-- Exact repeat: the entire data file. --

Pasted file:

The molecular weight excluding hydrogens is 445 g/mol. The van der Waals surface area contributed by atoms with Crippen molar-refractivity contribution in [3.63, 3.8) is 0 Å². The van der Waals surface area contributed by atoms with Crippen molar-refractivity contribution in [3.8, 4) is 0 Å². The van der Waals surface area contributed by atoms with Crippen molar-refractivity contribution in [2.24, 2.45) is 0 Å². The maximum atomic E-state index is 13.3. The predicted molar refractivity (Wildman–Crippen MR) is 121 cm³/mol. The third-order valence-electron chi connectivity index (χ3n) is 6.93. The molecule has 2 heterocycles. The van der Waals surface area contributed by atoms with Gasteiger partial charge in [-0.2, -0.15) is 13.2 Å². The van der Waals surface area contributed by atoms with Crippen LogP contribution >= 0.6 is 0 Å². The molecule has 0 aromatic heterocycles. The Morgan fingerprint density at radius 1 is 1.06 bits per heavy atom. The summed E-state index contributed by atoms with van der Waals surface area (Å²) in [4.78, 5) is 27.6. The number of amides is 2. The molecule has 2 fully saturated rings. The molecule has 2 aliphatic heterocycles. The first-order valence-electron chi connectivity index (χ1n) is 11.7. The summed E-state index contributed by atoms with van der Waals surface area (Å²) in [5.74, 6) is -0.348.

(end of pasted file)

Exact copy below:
The molecular weight excluding hydrogens is 445 g/mol. The van der Waals surface area contributed by atoms with Crippen molar-refractivity contribution in [3.63, 3.8) is 0 Å². The van der Waals surface area contributed by atoms with Crippen molar-refractivity contribution in [3.8, 4) is 0 Å². The van der Waals surface area contributed by atoms with Crippen molar-refractivity contribution in [2.24, 2.45) is 0 Å². The maximum atomic E-state index is 13.3. The predicted molar refractivity (Wildman–Crippen MR) is 121 cm³/mol. The third-order valence-electron chi connectivity index (χ3n) is 6.93. The molecule has 2 heterocycles. The van der Waals surface area contributed by atoms with Gasteiger partial charge in [-0.2, -0.15) is 13.2 Å². The van der Waals surface area contributed by atoms with Crippen LogP contribution >= 0.6 is 0 Å². The molecule has 0 aromatic heterocycles. The Morgan fingerprint density at radius 1 is 1.06 bits per heavy atom. The summed E-state index contributed by atoms with van der Waals surface area (Å²) in [4.78, 5) is 27.6. The number of amides is 2. The molecule has 2 fully saturated rings. The molecule has 2 aliphatic heterocycles. The first-order valence-electron chi connectivity index (χ1n) is 11.7. The summed E-state index contributed by atoms with van der Waals surface area (Å²) in [5.74, 6) is -0.348.